Your employees also had a first day and they know how it feels to be the fish out of water.
So during your first few weeks, sit with each of your employees, watch their daily routines, and ask about what they’re doing and talking about. They’ll enjoy demonstrating their knowledge, and you’ll learn more than you would from a training manual.
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Don’t assume a defensive position towards your employees or extrapolate that they’re going to be jealous, disrespectful, and bitter toward you.
Let go of your assumptions, check your ego at the door, and convey how much you respect and value your employees so they will be more accepting of you. Remember, it’s only combining skills that you can move the company forward.
If someone asks you something that you don’t know the answer to, be honest. By providing an answer that you think is correct but isn’t—you (and your employee) could end up in an even worse position, and you’ll quickly lose your team’s respect.
But don’t just say you don’t know. Tell your employees that you’ll find out from someone who does.
Employees who have been with a company for more than 10 years have inevitably seen processes change time and again. They’ve seen what works, what needs improvement, and what will never change.
Ask experienced team members for their opinions and ideas—they’ll often lead to issues and concerns that you hadn’t thought of and even solutions to them. But don’t let it turn into fruitless ranting.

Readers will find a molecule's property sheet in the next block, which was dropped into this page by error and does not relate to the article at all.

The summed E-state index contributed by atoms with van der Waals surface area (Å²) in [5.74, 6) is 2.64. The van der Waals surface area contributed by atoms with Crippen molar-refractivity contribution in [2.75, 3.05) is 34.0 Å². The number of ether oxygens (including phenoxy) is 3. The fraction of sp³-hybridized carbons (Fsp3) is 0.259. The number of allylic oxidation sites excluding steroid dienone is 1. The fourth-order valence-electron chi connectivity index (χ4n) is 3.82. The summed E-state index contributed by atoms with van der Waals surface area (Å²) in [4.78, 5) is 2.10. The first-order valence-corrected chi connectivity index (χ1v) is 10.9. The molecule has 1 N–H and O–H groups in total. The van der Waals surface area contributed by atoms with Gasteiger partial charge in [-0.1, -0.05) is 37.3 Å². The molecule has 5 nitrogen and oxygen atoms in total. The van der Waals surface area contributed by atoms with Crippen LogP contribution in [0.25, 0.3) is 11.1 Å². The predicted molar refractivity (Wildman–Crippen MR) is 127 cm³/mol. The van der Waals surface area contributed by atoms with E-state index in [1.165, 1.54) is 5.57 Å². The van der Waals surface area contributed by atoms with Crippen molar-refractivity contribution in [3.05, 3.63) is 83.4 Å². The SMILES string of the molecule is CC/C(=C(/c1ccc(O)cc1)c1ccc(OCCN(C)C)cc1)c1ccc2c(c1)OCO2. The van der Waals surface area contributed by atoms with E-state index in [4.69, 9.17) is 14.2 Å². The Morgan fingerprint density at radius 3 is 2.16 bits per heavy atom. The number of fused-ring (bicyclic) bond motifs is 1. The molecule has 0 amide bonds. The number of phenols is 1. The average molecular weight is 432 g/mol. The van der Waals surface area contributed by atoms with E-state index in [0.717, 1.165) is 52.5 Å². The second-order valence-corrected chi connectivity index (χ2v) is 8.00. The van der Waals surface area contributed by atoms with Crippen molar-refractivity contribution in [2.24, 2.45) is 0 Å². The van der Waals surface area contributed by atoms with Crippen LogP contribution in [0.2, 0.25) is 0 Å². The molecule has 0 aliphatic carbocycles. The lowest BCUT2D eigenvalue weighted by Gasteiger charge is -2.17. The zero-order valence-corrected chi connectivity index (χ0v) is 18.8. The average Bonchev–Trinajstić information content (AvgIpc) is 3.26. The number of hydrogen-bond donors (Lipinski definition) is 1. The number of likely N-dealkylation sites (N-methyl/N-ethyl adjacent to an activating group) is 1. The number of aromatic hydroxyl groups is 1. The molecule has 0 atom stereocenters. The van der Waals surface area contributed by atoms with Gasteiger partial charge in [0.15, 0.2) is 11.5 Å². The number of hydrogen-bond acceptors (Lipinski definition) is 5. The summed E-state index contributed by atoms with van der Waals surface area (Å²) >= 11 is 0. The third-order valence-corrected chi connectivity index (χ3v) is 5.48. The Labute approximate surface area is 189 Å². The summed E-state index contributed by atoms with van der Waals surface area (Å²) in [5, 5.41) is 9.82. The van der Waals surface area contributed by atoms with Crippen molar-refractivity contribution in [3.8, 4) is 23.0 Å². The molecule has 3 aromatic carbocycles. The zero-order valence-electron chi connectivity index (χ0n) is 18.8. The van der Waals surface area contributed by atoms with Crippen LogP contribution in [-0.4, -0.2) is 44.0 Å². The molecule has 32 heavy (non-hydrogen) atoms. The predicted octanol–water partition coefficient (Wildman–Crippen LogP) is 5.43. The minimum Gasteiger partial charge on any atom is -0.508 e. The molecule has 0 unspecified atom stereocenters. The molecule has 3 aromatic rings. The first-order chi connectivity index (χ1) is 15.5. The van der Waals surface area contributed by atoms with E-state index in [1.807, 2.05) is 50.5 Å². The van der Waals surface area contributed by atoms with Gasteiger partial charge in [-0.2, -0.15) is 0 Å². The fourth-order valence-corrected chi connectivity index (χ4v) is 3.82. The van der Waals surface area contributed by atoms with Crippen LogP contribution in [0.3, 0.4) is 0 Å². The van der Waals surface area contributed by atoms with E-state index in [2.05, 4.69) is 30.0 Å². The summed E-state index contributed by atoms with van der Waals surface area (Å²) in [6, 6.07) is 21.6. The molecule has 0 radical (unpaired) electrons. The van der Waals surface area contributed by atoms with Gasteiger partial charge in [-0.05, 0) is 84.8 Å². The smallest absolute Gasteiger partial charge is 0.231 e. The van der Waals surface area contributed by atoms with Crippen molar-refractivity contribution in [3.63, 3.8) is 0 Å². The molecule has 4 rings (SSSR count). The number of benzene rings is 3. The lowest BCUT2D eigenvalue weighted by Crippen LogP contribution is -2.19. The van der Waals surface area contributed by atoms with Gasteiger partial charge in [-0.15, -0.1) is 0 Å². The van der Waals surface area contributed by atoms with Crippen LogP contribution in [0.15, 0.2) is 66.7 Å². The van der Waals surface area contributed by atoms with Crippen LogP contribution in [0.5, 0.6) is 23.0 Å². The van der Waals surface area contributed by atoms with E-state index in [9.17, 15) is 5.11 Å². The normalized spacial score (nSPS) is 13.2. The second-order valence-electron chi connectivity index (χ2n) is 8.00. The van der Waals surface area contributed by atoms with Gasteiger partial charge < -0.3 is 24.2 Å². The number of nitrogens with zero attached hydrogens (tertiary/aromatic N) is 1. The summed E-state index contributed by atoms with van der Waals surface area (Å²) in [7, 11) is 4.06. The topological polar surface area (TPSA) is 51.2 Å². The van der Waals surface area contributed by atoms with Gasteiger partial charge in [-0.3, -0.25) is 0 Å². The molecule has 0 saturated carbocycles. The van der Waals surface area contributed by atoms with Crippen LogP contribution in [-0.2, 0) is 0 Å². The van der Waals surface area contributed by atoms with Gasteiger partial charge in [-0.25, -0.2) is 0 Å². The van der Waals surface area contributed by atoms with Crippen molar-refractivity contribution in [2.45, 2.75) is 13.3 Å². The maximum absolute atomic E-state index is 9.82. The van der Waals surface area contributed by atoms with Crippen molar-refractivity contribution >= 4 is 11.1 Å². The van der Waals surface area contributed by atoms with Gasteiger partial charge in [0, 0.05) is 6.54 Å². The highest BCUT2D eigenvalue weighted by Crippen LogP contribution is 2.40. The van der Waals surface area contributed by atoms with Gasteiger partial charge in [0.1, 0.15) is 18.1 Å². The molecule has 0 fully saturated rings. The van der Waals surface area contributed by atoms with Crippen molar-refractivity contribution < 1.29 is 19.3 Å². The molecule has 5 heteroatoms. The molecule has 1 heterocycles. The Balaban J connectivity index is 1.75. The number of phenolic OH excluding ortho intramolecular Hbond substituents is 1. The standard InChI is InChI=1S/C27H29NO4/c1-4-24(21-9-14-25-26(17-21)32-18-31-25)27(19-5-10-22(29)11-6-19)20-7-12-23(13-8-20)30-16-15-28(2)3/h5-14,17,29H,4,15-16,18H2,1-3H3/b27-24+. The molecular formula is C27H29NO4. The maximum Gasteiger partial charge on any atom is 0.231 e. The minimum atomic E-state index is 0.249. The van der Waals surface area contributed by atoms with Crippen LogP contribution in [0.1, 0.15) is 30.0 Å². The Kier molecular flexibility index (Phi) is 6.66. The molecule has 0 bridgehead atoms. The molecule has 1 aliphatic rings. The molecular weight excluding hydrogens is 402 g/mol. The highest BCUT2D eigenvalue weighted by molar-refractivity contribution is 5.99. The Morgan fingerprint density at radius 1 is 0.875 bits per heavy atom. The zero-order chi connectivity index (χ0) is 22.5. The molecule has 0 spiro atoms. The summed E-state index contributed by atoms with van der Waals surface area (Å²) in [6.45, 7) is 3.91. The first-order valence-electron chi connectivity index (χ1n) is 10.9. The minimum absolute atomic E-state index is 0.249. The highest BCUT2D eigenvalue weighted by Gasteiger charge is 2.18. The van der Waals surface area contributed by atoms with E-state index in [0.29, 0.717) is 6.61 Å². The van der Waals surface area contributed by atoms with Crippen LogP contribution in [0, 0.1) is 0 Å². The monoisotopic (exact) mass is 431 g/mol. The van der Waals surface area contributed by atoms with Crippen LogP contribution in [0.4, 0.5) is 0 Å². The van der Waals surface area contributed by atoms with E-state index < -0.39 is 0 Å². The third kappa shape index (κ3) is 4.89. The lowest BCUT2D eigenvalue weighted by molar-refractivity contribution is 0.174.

Employee retention rests on opportunities to learn and advance; work/life balance; a good cultural fit; and an appreciation for good work. High employee turnover is a clear sign that something’s not right with the management of an organization.
Employee surveys, ideally delivered by an experienced third-party vendor, and focus groups conducted by outside consultants, can assess your manager’s performance, or the need for more employee training and support.
Look for people who are not necessarily in high-level roles, but who have the ability to make things happen. Who are the movers and shakers in your organization, and what can you learn from how they get things done?
For example, you might discover that before voicing an opposing opinion in a global teleconference, it pays to have influential backers present.
Don’t silence those who disagree with your management style or don’t like the direction of the company. Listen. And ask questions of your entire team.
Open dialogue makes it easier to proactively identify problems and work together to create a mutually beneficial environment. It will also make your employees feel appreciated and acknowledged.